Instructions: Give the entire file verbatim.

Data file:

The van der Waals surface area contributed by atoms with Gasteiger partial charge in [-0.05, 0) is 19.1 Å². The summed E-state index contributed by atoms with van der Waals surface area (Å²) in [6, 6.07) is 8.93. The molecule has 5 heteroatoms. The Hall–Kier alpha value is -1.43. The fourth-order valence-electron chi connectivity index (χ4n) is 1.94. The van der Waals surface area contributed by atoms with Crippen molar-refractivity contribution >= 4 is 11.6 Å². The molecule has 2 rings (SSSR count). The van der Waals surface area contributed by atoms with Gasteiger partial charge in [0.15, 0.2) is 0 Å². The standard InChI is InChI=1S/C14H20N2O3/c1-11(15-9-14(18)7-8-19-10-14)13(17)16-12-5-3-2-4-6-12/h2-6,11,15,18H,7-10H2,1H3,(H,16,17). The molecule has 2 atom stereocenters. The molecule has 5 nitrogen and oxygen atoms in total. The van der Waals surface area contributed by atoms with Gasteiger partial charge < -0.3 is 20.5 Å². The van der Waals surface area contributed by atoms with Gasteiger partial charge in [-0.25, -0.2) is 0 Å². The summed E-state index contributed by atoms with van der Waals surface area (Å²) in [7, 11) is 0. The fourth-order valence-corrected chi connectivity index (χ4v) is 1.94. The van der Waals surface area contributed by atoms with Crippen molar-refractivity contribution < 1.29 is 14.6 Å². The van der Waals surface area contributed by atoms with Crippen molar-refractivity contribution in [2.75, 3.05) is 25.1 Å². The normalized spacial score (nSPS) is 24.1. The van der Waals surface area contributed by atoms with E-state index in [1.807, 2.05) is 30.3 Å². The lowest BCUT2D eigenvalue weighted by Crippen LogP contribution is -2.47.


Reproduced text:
The van der Waals surface area contributed by atoms with Gasteiger partial charge in [-0.05, 0) is 19.1 Å². The summed E-state index contributed by atoms with van der Waals surface area (Å²) in [6, 6.07) is 8.93. The molecule has 5 heteroatoms. The Hall–Kier alpha value is -1.43. The fourth-order valence-electron chi connectivity index (χ4n) is 1.94. The van der Waals surface area contributed by atoms with Crippen molar-refractivity contribution >= 4 is 11.6 Å². The molecule has 2 rings (SSSR count). The van der Waals surface area contributed by atoms with Gasteiger partial charge in [0.15, 0.2) is 0 Å². The standard InChI is InChI=1S/C14H20N2O3/c1-11(15-9-14(18)7-8-19-10-14)13(17)16-12-5-3-2-4-6-12/h2-6,11,15,18H,7-10H2,1H3,(H,16,17). The molecule has 2 atom stereocenters. The molecule has 5 nitrogen and oxygen atoms in total. The van der Waals surface area contributed by atoms with Gasteiger partial charge < -0.3 is 20.5 Å². The van der Waals surface area contributed by atoms with Gasteiger partial charge in [-0.25, -0.2) is 0 Å². The summed E-state index contributed by atoms with van der Waals surface area (Å²) in [7, 11) is 0. The fourth-order valence-corrected chi connectivity index (χ4v) is 1.94. The van der Waals surface area contributed by atoms with Crippen molar-refractivity contribution < 1.29 is 14.6 Å². The van der Waals surface area contributed by atoms with Crippen molar-refractivity contribution in [2.75, 3.05) is 25.1 Å². The normalized spacial score (nSPS) is 24.1. The van der Waals surface area contributed by atoms with E-state index in [1.807, 2.05) is 30.3 Å². The lowest BCUT2D eigenvalue weighted by Crippen LogP contribution is -2.47.